PARK CITY -- In the days leading up to this past weekend's FIS Snowboard World Championships in Park City, Utah, reigning Olympic slopestyle gold medalist Jamie Anderson and several of her peers met to discuss dropping out of the contest in protest of recent comments made by International Ski Federation (FIS) President Gian-Franco Kasper to a Swiss newspaper.
In the interview, which was first reported in the U.S. by Deadspin, Kasper denied the existence of climate change, spoke disparagingly about immigrants and lauded the ease of working with dictators to organize Olympic Games. "I just want to go to dictatorships. I don't want to argue with environmentalists anymore," Kasper said. He later backed down from his comments, saying they "were not meant to be taken literally." But the fire was lit.
Instead of skipping the event, Anderson, 28, and her fellow competitors decided their message would be amplified if spoken from atop a podium. Sunday afternoon, after placing third in a weather-shortened slopestyle contest, Anderson used her post-event media interviews to denounce the leader of her sport's international governing body and call for his resignation. "Most of us were pretty upset and wanted to figure out a way to come together to take a stand," Anderson told ESPN on Monday.
A few hours after the competition, Anderson took her commitment a step further in a post to her 500,000-plus Instagram followers. "To have the 'leader' & President of FIS (@fissnowboard), who represents skiing and snowboarding globally, not acknowledge something that affects our sport each and every day is very disheartening," Anderson wrote in a 275-word post. "I've decided to donate my World Championship prize money to @protectourwinters and I challenge my fellow competitors to do the same."
In the post, Anderson also included a link to a petition and open letter to FIS calling for Kasper's resignation, created by the Colorado-based environmental advocacy group, Protect Our Winters (POW). As of Tuesday, it is unclear whether other athletes joined Anderson in her pledge to donate her winnings -- she said at least one medalist told her he planned to donate his check -- but several spoke out on social media and signed the petition. FIS has not commented further on the matter, and when reached by ESPN for comment, U.S Ski & Snowboard also declined to comment.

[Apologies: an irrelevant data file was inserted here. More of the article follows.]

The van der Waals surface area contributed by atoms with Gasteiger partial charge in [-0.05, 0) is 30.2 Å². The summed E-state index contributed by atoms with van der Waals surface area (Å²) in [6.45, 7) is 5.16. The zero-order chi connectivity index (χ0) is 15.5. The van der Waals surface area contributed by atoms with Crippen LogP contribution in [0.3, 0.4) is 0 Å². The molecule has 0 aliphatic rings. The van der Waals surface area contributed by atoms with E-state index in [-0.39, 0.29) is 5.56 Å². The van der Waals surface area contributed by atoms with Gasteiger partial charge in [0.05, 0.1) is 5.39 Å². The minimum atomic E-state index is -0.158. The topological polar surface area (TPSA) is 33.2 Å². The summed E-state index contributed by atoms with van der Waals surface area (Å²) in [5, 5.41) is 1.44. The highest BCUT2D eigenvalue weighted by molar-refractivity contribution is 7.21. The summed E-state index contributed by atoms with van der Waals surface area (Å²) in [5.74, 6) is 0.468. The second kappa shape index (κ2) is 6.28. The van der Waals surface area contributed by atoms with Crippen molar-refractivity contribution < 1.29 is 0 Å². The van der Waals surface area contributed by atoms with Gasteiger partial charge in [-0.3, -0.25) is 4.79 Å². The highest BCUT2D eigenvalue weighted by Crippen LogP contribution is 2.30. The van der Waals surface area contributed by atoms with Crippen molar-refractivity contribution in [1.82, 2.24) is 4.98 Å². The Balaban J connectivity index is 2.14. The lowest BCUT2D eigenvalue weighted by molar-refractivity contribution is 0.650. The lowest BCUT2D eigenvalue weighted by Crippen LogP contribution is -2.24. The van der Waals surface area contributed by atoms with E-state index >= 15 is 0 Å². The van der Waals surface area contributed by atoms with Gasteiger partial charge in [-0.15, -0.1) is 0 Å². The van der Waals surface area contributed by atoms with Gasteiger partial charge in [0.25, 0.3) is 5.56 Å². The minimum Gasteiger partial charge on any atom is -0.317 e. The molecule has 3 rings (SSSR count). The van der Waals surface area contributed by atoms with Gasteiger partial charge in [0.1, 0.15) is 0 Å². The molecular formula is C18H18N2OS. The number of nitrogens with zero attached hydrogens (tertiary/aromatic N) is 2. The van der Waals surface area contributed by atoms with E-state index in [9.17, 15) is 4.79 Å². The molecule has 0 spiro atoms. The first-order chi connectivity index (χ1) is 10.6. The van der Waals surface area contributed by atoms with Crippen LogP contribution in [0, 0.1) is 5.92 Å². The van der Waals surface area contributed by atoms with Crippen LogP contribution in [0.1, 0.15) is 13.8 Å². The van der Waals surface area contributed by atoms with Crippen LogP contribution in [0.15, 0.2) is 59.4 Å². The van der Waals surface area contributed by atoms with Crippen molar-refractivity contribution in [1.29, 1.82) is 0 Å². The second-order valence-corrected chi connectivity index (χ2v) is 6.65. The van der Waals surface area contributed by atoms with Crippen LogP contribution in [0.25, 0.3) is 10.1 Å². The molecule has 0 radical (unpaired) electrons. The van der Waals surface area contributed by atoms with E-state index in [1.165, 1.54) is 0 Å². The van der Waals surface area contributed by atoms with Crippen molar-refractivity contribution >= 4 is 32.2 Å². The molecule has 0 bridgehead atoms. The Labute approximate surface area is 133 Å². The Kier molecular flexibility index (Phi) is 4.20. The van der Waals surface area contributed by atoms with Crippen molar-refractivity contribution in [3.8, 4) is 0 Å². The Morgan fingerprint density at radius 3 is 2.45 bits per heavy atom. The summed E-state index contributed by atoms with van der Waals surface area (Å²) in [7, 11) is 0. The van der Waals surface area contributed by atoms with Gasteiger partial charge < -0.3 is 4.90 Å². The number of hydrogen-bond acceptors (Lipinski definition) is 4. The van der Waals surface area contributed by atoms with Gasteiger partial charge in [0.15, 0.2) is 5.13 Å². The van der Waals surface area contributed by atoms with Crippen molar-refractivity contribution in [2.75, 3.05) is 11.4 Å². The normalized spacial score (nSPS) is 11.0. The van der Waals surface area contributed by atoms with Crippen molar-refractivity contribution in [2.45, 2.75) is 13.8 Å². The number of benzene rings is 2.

"FIS represents all of us -- the freestylers, the racers, women, people from all over the world, skiing and snowboarding," said Danny Davis, a member of the 2014 Olympic snowboard halfpipe team and two-time X Games gold medalist who added his name to the letter. "I give my money to FIS, and I support them by doing their contests. But when you read what Mr. Kasper is saying, it doesn't make you want to be a part of their events. This is just another reason why I want nothing to do with FIS."
But Davis understands why many of his peers have remained silent, caught in an impossible decision between wanting to speak out and not wanting their words to be used against them, or simply wanting to focus on competition. "These kids are so young; why should they understand that some 75-year-old guy doesn't believe in climate change, likes to work with dictators and is anti-woman?" said Davis, who is 30. "Honestly, it's probably not crossing their minds. It didn't cross mine when I was a kid. But somebody's gotta say something, and I'm in a different position from them."